Previous Failed Antireflux Surgery
Antireflux surgery is the procedure to restore the function of the lower esophageal sphincter (the valve between the esophagus and the stomach) and to prevent the reflux of acid and bile (non-acidic juice) from the stomach into the esophagus. The most common procedure to restore the function of the lower esophageal sphincter is a minimally invasive procedure called laparoscopic Nissen fundoplication.
Following an antireflux surgery, if patients present with recurrent symptoms (the same symptoms that were present prior to surgery), or if they present with new reflux-related symptoms, failure of the procedure should be considered.
Learn more about:
- Causes and symptoms
Causes of Failed Reflux Surgery
Patients should be selected very carefully and should have a complete work-up prior to an antireflux procedure.
The majority of failed antireflux procedures are the result of inadequate patient selection, or incomplete diagnostic work-up prior to surgery and failure in surgical techniques.
The fundoplication (wrapping of the stomach around the esophagus) can be:
- too tight
- too lose
- herniated into the chest
- slipped (the stomach is wrapped around itself instead of around the esophagus)
What is a Successful Antireflux Procedure?
Predictors of a successful antireflux procedure include:
- positive esophageal pH study (showing that there is acid inside the esophagus)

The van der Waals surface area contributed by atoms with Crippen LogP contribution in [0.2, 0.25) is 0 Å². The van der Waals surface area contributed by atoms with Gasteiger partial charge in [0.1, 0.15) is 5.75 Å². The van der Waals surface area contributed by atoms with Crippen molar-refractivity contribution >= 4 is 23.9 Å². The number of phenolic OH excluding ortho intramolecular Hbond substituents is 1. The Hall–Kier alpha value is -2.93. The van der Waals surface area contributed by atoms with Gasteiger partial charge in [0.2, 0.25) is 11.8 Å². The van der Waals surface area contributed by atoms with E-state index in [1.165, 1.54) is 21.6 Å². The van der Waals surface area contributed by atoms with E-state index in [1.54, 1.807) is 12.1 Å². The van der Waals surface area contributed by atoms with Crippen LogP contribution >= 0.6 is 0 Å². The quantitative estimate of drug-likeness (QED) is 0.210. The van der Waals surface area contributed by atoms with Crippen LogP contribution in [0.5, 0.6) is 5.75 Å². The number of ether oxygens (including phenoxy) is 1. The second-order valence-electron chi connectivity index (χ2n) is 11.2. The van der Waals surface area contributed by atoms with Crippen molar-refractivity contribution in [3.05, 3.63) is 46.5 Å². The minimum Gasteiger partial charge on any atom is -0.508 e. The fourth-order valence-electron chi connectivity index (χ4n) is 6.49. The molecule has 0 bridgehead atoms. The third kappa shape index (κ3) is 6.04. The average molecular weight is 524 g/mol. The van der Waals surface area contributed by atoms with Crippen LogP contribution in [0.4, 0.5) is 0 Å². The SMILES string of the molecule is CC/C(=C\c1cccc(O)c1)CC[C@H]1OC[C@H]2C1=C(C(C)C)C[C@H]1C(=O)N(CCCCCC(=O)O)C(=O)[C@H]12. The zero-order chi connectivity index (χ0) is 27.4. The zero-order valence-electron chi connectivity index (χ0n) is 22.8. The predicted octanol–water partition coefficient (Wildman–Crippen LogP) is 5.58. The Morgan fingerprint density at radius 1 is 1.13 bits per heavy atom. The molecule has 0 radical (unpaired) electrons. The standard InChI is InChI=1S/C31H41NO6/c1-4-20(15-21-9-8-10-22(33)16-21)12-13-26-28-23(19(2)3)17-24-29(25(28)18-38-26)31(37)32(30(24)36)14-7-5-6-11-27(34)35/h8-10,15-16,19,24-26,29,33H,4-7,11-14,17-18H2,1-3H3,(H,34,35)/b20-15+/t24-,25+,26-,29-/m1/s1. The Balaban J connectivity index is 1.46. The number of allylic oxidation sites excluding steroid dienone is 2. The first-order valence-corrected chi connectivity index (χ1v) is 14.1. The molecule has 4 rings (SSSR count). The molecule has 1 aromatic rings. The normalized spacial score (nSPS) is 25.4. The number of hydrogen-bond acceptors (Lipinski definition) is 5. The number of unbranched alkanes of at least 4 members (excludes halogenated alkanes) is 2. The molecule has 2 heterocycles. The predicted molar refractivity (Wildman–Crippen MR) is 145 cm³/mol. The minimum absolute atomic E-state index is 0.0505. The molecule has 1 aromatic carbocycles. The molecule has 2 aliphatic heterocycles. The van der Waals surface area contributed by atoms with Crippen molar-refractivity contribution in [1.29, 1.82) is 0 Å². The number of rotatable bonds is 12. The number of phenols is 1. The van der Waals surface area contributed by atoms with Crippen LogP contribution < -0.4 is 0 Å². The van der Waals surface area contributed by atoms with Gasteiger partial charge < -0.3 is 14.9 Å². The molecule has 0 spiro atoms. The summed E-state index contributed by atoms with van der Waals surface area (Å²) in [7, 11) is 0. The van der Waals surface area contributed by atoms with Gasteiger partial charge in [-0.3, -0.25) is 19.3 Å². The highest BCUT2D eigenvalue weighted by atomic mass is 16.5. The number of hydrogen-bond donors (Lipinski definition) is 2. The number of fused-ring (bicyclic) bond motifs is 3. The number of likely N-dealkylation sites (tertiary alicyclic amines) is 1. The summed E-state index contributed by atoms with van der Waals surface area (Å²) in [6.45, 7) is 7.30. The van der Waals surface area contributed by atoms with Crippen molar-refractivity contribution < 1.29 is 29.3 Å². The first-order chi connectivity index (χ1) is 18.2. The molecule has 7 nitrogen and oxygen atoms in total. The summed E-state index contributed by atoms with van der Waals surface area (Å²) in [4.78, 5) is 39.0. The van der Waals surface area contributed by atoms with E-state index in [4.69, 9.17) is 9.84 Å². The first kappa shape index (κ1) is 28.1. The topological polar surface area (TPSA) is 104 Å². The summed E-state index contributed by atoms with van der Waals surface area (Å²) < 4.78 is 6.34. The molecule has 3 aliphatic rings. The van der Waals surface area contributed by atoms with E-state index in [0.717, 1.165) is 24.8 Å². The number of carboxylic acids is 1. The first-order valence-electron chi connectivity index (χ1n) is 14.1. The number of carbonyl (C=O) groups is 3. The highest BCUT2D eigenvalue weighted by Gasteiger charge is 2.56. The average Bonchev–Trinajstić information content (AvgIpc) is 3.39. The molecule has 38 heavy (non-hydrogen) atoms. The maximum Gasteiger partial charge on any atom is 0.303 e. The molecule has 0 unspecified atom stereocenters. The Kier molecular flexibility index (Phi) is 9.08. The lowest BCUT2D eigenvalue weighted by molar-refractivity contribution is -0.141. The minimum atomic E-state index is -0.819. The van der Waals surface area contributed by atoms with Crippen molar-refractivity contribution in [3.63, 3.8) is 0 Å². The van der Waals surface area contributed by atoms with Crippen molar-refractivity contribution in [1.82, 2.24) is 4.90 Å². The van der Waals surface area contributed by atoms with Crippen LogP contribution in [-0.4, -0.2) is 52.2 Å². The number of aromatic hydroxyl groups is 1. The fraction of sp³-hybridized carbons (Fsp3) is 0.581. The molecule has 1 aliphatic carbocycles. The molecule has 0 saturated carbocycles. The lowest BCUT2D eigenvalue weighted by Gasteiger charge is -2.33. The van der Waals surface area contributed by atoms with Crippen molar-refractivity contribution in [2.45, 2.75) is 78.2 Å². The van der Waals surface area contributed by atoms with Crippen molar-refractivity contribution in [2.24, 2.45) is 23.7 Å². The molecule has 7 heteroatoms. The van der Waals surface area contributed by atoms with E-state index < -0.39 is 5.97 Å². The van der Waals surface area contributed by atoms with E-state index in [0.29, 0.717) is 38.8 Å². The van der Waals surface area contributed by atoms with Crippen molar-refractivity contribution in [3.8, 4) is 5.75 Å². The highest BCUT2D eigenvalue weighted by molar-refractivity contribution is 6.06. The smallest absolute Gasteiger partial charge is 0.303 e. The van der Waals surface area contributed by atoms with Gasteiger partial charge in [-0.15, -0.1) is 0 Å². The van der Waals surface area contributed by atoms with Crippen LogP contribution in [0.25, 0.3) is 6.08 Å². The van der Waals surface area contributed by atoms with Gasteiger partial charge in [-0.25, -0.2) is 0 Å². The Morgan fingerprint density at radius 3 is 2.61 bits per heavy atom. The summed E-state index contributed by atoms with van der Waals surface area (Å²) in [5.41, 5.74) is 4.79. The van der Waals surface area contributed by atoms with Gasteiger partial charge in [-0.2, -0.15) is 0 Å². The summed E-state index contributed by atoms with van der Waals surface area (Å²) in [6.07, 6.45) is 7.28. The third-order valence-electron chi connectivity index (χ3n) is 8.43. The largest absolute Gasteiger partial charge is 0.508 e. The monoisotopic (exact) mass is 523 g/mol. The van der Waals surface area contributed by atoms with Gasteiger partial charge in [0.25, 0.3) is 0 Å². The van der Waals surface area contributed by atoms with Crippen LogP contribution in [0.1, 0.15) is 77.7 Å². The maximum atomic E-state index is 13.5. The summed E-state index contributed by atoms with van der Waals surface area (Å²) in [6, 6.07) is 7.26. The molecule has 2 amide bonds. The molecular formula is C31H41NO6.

- the typical symptoms of reflux, such as heartburn and/or regurgitation
- response to medical therapy
What is a Complete Diagnostic Work-Up?
It is important to review the patient’s symptoms in detail, and to obtain a complete work-up in all patients who are candidate for antireflux surgery, including:
After anti-reflux surgery, if a patient experiences recurrent symptoms (the same symptoms that were present prior to surgery), or new onset reflux-related symptoms, they should see their doctor.
To diagnose failed surgery, your doctor should:
- assess your symptoms prior to surgery
- review all the studies that were performed prior to surgery
- review the surgery itself
- obtain a thorough assessment of symptoms and onset of symptoms following surgery.
Subsequently, a full work-up should be obtained which includes:
Redo Anti-Reflux Surgery (Treatment)
The “redo” operation should address the exact cause of failure and should be performed in specialized, high-volume centers by experienced surgeons.
A first-time redo antireflux surgery can be performed by minimally invasive approach.
The most common procedure will be a redo laparoscopic Nissen fundoplication.
The procedure may need to be done via a laparotomy (an incision in the abdomen) in selected patients. If multiple surgeries have failed, an esophagectomy (esophageal replacement) may be required.
1. Campos GM, Peters JH, DeMeester TR, Oberg S, Crookes PF, Tan S, DeMeester SR, Hagen JA, Bremner CG. Multivariate analysis of factors predicting outcome after laparoscopic Nissen fundoplication. J Gastrointest Surg 1999;3:292-300.
2. John G. Hunter, C. Daniel Smith, Gene D. Branum, J. Patrick Waring, Thadeus L. Trus, Michael Cornwell, and Kathy Galloway. Laparoscopic Fundoplication Failures Patterns of Failure and Response to Fundoplication Revision. Annals of Surgery, 1999, Vol. 230, No. 4, 595–606.
3. Farzaneh Banki, Tom R DeMeester. Treatment of complications of gastroesophageal reflux disease and failed gastroesophageal surgery. Oesophagogastric Surgery, A Companion to Specialist Surgical Practice: Michael Griffin, Fourth Edition, 2009, page 281-292
4. Farzaneh Banki, Tom DeMeester. Paraesophageal Hiatal Hernia. Current surgical Therapy, John L Cameron, 10th edition, 2010, page 33oT沷.GbP5Ү
By Farzaneh Banki, M.D.